To reiterate, the UNIX architecture consists of a file system, a shell, and a kernel. The kernel takes care of the grunt work computations, looking up file locations on the disk, and so on. The shell is the UNIX command interpreter, accepting commands and generally returning output in a dialogue. The shell can usually be opened by pressing and holding the left mouse button to move from `menus' to `shells', and releasing once you've decided which shell to use. Once the shell is open, you'll see a shell prompt, like . For example, the prompt on one of the GSE machines may be : %gselpc.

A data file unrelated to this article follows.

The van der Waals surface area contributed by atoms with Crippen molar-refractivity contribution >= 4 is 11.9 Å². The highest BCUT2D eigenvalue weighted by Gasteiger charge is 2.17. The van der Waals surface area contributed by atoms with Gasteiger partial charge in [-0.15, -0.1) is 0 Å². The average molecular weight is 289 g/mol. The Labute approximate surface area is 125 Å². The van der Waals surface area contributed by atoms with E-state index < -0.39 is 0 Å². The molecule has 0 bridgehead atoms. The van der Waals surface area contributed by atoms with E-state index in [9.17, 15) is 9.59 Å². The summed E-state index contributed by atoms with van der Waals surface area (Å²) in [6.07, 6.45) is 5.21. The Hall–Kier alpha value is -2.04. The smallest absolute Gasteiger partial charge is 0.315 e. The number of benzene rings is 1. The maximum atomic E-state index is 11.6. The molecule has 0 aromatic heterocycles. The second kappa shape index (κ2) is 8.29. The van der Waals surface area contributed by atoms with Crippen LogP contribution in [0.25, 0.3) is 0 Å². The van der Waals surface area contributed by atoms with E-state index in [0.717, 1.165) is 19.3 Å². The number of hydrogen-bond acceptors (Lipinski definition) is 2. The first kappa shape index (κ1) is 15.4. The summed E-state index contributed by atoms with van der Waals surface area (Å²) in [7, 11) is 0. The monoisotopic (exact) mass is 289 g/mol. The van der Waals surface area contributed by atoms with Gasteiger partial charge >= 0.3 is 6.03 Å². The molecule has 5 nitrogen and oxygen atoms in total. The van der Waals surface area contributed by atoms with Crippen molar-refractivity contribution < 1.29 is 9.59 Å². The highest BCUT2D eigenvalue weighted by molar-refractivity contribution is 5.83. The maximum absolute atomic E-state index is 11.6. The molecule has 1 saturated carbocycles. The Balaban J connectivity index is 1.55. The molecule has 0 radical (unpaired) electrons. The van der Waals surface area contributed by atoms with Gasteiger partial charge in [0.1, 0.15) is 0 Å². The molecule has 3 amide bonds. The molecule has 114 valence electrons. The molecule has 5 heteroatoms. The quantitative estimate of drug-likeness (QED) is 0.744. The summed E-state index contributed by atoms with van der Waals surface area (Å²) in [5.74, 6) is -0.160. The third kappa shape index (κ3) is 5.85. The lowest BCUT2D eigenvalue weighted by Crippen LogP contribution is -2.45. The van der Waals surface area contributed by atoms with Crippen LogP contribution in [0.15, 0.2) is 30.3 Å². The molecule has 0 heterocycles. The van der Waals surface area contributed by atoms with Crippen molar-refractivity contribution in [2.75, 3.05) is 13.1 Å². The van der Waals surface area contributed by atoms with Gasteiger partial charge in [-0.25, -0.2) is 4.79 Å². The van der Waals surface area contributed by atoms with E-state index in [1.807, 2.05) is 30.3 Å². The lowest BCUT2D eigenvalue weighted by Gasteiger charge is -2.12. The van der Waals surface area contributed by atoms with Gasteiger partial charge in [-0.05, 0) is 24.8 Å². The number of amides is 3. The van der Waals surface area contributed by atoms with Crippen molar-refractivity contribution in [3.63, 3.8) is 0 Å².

Throughout this document the shell prompt will be a vastly abbreviated version of the GSE prompt, namely %. The user inputs commands after the prompt. Usually, Linux will return output from that command on the next line or next several lines. Please notice that none of these output lines are preceded by a prompt. This fact is very useful when reading the many example dialogues I provide below: whenever a prompt (%) starts a line, the user has entered a command on that line. Lines not starting with prompts are output from Linux.